As our church explores the real life applications of family ministry I have begun to notice a fundamental element of success for family ministry: passion. That might sound cheesy but it’s true. If you want your church to have an effective family ministry you must have a church, leadership and pastors who are passionate to see family ministry succeed in your church.
I continually experiment and try new approaches to unifying the adults, students, kids and families of our church. I’m realizing that simply offering tools and opportunities do not equate to a great family ministry. You need to create a movement. Here’s how that is done:
Step 1- Lead Pastor
In my opinion, the lead pastor is called to that position for a reason and the truth is they are responsible for the vision/mission of the church. Many lead pastors are in the position to guide the church in the direction it needs to go. With the help of others, the church moves in that general direction. Therefore, family ministry needs to be part of the vision and mission of the church. The lead pastor must embrace family ministry as a priority or it will go nowhere.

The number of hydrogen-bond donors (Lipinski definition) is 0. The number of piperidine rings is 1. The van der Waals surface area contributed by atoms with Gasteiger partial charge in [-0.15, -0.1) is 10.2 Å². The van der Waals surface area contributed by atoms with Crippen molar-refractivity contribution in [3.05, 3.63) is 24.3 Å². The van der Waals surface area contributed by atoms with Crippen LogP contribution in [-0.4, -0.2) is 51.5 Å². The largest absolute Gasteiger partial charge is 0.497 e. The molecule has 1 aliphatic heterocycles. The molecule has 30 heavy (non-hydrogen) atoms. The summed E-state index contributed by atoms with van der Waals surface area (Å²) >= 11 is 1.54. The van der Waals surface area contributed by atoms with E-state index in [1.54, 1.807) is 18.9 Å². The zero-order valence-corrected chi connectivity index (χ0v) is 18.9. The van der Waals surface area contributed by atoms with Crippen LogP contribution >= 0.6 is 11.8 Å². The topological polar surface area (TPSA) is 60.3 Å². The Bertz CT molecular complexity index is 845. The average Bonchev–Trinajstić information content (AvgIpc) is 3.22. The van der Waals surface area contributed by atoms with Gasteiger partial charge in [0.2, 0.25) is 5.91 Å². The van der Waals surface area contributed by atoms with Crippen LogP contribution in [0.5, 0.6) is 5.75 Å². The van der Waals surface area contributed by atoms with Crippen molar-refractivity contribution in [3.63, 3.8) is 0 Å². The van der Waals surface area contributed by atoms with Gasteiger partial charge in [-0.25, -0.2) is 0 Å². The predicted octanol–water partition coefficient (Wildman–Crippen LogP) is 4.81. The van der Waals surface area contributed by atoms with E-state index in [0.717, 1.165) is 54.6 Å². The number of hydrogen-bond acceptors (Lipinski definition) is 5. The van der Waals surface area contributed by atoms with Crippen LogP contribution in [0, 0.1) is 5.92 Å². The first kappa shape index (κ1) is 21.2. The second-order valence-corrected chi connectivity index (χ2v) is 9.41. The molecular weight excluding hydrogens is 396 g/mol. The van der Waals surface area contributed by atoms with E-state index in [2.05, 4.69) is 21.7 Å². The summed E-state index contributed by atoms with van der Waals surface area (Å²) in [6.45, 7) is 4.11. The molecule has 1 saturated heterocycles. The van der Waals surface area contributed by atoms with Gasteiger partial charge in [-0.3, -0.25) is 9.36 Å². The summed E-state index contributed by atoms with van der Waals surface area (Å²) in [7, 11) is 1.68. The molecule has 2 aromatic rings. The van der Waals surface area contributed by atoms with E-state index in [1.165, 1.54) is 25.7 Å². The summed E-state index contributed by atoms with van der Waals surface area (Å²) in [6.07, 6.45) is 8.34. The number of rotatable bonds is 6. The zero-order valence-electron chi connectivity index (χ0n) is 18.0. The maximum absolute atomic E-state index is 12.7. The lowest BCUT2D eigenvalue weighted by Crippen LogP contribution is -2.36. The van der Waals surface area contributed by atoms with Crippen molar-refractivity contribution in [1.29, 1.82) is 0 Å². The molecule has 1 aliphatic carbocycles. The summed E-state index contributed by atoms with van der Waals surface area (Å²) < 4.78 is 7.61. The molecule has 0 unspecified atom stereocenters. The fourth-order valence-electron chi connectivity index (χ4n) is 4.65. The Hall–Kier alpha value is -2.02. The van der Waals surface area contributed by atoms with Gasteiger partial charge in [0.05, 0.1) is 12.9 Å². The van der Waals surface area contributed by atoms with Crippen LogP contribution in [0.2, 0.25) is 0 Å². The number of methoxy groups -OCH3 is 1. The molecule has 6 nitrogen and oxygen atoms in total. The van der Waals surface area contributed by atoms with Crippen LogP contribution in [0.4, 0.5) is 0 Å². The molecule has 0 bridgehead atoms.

Step 2- Key Leadership
Key leadership includes the movers and shakers that become the drumbeat and the de facto voice of the church. They are the elders, deacons, directors, board members, committee chairs, and the non-titled influences of the church congregation. Family ministry is not a singular program or a one-time event, it’s a passion that needs to surround and resonate throughout the church. Meet with these people of influence and get to know them. Get them connected and encouraged to be a component of this passion for family ministry. Without these key leaders nothing, I mean nothing, will ever move forward in the church.
Step 3- The Church
The church needs to embrace family ministry. Until the church body recognizes that family ministry is intergenerational it will be just another bullet point on your church’s “About Us” pamphlet. This means that single adults serve children, families embrace unrelated teenagers, and the elderly love the single-parent families. The point is that the church embraces each other as a family, not as a congregation. This can be done in small groups or large groups, it doesn’t matter. However, it must not be another program but rather a grass roots desire born out of a passion of family ministry.